The world of Texas poker clubs has been a tumultuous one. While there are some verifiable success stories, there are also those that haven’t done so well. In that latter category, it seems we can now add in the San Antonio Poker Palace, which shut down last week after allegedly reneging on a promotion that the poker club was holding.

Bad Beat Jackpot Went Unpaid

According to the San Antonio Express-News journalist Patrick Danner, the San Antonio Poker club was promoting a $100,000 “bad beat” jackpot. Under the rules of the jackpot, hands of at the minimum Aces full of Kings would qualify if they were beaten by four of a kind, a straight flush, or a royal flush. The odds of this occurring, as stated by Danner, were roughly 1 in 71,000.

The poker club probably thought that they were safe from this happening in their club. But that is exactly what happened on April 6, when two players clashed in a hand. One of the two players held four of a kind, but his opponent was able to cobble together a straight flush. Under the rules of the hand, the loser in the hand would have received $50,000, the winner in the hand would receive $25,000, and the remainder of the players would divvy up the remaining $25,000.

Except that San Antonio Poker Palace didn’t pony up the cash.

The resulting uproar saw many players swear never to enter the establishment again and, after another month of operation, the club would close. Now the landlord for the property where the club was located has filed a lawsuit seeking a minimum payment of $250,000 for nonpayment of rent and other various expenditures. Attempts by Danner to contact the two men who were allegedly responsible for the club’s operations, Richard Florestan and Christopher Aarons, were unanswered and phone numbers listed for the two are no longer in service.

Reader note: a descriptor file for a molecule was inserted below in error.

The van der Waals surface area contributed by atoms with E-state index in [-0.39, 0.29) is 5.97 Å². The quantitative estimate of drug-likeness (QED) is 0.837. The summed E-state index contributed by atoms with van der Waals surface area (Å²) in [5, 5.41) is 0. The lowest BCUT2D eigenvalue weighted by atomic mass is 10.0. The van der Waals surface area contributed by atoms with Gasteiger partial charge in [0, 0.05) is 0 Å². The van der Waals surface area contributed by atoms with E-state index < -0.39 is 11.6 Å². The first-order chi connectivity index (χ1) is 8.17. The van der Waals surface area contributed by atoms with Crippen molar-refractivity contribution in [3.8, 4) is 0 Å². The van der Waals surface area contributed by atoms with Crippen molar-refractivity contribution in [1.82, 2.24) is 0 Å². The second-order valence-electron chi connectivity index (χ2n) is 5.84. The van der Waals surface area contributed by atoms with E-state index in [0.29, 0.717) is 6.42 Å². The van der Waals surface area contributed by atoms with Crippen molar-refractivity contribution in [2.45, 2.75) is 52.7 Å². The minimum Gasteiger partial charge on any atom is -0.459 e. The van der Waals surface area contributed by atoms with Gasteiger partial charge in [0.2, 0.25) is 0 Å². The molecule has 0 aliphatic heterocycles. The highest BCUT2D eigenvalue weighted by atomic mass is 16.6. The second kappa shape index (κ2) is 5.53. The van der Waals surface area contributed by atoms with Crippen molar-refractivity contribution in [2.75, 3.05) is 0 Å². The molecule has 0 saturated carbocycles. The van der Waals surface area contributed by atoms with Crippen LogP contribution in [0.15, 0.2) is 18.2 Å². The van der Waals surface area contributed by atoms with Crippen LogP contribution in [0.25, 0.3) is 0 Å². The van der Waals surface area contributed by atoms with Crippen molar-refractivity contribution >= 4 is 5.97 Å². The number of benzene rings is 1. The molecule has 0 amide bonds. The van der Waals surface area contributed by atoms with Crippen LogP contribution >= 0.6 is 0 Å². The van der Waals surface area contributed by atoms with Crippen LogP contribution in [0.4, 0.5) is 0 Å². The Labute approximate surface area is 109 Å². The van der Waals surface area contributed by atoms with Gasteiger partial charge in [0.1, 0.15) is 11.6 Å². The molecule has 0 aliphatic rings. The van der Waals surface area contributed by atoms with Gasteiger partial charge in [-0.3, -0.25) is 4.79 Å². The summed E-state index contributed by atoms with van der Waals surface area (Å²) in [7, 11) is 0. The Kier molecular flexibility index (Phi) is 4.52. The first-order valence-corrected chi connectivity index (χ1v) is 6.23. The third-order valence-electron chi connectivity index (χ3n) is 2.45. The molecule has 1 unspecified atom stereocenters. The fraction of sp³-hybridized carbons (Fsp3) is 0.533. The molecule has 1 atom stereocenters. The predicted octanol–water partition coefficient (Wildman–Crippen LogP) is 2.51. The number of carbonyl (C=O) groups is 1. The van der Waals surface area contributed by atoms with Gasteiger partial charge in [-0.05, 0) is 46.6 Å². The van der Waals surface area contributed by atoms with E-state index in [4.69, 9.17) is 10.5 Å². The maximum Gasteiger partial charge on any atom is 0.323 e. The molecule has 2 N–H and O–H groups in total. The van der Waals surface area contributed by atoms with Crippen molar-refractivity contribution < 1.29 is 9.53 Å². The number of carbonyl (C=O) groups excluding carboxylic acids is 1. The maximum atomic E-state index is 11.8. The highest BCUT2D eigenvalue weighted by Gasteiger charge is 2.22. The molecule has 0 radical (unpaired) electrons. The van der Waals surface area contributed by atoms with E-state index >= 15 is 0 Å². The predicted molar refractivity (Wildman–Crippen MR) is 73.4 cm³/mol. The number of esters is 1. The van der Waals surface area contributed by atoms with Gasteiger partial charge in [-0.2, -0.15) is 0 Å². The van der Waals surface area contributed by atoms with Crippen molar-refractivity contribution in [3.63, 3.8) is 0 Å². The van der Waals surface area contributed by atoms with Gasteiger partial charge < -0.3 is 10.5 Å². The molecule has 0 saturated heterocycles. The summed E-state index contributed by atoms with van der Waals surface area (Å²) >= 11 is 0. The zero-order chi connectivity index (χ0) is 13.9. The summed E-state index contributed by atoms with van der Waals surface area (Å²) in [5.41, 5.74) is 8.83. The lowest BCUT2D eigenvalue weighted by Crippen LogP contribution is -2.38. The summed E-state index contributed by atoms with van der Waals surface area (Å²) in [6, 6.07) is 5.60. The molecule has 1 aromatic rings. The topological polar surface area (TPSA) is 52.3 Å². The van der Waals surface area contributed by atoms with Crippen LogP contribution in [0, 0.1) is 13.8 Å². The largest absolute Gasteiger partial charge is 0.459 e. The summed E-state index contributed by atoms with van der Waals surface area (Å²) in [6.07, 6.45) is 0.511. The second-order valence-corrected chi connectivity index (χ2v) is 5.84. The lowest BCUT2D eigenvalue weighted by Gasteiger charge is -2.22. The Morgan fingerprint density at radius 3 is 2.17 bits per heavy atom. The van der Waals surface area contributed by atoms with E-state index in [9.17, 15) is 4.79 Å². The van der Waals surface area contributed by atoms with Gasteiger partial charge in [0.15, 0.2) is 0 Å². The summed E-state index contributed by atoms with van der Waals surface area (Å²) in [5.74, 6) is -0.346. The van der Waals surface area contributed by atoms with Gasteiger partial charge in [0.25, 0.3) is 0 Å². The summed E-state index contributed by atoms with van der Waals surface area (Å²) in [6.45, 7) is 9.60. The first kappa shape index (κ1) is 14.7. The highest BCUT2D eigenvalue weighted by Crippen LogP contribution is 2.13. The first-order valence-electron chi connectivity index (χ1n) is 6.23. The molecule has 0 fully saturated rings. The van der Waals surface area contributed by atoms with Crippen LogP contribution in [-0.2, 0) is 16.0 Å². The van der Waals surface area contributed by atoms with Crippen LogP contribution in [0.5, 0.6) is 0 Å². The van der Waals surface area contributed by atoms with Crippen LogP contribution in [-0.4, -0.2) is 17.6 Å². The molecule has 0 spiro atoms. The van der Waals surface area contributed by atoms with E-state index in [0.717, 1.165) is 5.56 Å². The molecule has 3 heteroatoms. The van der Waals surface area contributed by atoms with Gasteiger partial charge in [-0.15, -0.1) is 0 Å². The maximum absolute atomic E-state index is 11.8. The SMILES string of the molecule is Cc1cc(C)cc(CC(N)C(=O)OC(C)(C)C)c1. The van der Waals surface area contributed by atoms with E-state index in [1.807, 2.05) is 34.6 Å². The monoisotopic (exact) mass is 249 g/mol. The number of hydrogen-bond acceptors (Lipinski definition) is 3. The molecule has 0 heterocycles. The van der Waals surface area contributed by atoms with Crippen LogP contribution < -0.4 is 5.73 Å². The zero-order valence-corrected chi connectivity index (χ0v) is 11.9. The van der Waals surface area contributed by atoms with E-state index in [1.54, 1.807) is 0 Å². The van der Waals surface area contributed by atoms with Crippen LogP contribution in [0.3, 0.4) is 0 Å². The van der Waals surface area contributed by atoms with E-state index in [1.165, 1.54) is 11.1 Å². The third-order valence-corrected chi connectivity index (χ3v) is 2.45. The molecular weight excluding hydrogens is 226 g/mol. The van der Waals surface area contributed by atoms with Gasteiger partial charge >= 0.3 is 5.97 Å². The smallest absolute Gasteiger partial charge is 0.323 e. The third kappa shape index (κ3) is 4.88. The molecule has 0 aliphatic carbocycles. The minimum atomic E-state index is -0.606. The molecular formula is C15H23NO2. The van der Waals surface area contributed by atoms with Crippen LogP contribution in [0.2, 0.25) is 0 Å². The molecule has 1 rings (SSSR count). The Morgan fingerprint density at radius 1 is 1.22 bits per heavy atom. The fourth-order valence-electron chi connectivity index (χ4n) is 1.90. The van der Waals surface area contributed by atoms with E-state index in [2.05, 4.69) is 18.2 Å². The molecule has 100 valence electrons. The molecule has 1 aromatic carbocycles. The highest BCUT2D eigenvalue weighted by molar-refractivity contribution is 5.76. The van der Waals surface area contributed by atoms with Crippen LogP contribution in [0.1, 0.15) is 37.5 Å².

Additional research by this writer shows that Florestan is also listed as the operator of another poker club in Texas. At, Florestan is shown as the President of Austin Poker Palace and has several other LLCs that he or his family are operating. There is no further information on Aarons regarding the issue.

Difficult History of Texas Poker Clubs

All this controversy comes at a very difficult time in Texas poker club history. While the state is considered the home of the most popular form of poker, Texas Hold’em, the laws regarding gambling in the state are quite clear – you can’t do it. Any wagering is strictly forbidden in the Lone Star State, save for a few racetracks and Indian casinos.

Some adventurous entrepreneurs, however, decided that they had found a loophole in Texas gaming laws. By not taking a rake from the pots or any tournament buy-ins, which is the standard method for a poker operation to make money, these people decided to instead charge a “membership fee” which allowed the players to come in and take part in the activities of what would then be considered a “private club.”

Whether they didn’t want to take on the hassle of the legal system or whether they decided that it was an allowable operation, for the most part, the different legal representatives from several cities decided not to broach the issue. In the times that charges were brought against the clubs, the District Attorneys were unable to effectively mount a prosecution.

With the legal system’s ineffectiveness, it was up to the Texas Legislature to move. Because the state’s lawmakers only meet every other year, however, they were unable to come to any agreements on what to do with the issue of the poker clubs. In the past year, there were two competing bills – one to legalize the operation of the clubs and one to close the businesses – but neither was passed out of committee. The latest actions of San Antonio Poker Palace certainly aren’t going to shine a favorable light on the industry in either the legal or political arenas.

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